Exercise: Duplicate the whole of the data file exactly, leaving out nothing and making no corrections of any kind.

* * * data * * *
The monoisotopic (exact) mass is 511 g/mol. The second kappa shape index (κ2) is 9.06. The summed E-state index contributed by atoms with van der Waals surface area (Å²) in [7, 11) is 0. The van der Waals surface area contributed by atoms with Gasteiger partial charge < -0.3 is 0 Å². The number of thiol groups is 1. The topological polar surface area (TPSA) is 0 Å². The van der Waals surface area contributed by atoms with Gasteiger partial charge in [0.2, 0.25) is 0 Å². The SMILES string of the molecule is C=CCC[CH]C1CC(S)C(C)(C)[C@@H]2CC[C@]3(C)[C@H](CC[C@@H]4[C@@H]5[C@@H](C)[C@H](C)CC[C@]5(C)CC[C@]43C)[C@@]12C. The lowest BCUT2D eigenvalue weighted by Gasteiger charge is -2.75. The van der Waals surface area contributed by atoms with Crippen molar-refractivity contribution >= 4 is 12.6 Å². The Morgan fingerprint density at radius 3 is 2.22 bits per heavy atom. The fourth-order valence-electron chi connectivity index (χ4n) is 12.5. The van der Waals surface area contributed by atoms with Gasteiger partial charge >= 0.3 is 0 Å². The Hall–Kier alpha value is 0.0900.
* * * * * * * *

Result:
The monoisotopic (exact) mass is 511 g/mol. The second kappa shape index (κ2) is 9.06. The summed E-state index contributed by atoms with van der Waals surface area (Å²) in [7, 11) is 0. The van der Waals surface area contributed by atoms with Gasteiger partial charge < -0.3 is 0 Å². The number of thiol groups is 1. The topological polar surface area (TPSA) is 0 Å². The van der Waals surface area contributed by atoms with Gasteiger partial charge in [0.2, 0.25) is 0 Å². The SMILES string of the molecule is C=CCC[CH]C1CC(S)C(C)(C)[C@@H]2CC[C@]3(C)[C@H](CC[C@@H]4[C@@H]5[C@@H](C)[C@H](C)CC[C@]5(C)CC[C@]43C)[C@@]12C. The lowest BCUT2D eigenvalue weighted by Gasteiger charge is -2.75. The van der Waals surface area contributed by atoms with Crippen molar-refractivity contribution >= 4 is 12.6 Å². The Morgan fingerprint density at radius 3 is 2.22 bits per heavy atom. The fourth-order valence-electron chi connectivity index (χ4n) is 12.5. The van der Waals surface area contributed by atoms with Gasteiger partial charge >= 0.3 is 0 Å². The Hall–Kier alpha value is 0.0900.